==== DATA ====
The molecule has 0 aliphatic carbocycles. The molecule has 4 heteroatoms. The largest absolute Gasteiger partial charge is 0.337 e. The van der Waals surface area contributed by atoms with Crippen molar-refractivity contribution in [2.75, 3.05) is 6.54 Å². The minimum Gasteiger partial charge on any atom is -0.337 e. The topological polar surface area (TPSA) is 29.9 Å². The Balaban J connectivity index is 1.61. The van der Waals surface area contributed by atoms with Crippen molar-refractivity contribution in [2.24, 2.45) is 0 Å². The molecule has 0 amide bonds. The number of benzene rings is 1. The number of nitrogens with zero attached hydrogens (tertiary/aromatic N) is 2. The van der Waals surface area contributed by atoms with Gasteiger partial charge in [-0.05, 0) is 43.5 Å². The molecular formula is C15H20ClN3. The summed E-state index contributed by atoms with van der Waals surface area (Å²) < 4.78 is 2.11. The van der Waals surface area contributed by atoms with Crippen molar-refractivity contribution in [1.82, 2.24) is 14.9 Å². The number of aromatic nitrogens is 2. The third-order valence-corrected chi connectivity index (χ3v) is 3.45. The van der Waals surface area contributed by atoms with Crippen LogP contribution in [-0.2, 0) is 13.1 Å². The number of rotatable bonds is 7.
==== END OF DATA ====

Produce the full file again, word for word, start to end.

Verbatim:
The molecule has 0 aliphatic carbocycles. The molecule has 4 heteroatoms. The largest absolute Gasteiger partial charge is 0.337 e. The van der Waals surface area contributed by atoms with Crippen molar-refractivity contribution in [2.75, 3.05) is 6.54 Å². The minimum Gasteiger partial charge on any atom is -0.337 e. The topological polar surface area (TPSA) is 29.9 Å². The Balaban J connectivity index is 1.61. The van der Waals surface area contributed by atoms with Crippen molar-refractivity contribution in [2.24, 2.45) is 0 Å². The molecule has 0 amide bonds. The number of benzene rings is 1. The number of nitrogens with zero attached hydrogens (tertiary/aromatic N) is 2. The van der Waals surface area contributed by atoms with Gasteiger partial charge in [-0.05, 0) is 43.5 Å². The molecular formula is C15H20ClN3. The summed E-state index contributed by atoms with van der Waals surface area (Å²) < 4.78 is 2.11. The van der Waals surface area contributed by atoms with Crippen molar-refractivity contribution in [1.82, 2.24) is 14.9 Å². The number of aromatic nitrogens is 2. The third-order valence-corrected chi connectivity index (χ3v) is 3.45. The van der Waals surface area contributed by atoms with Crippen LogP contribution in [-0.2, 0) is 13.1 Å². The number of rotatable bonds is 7.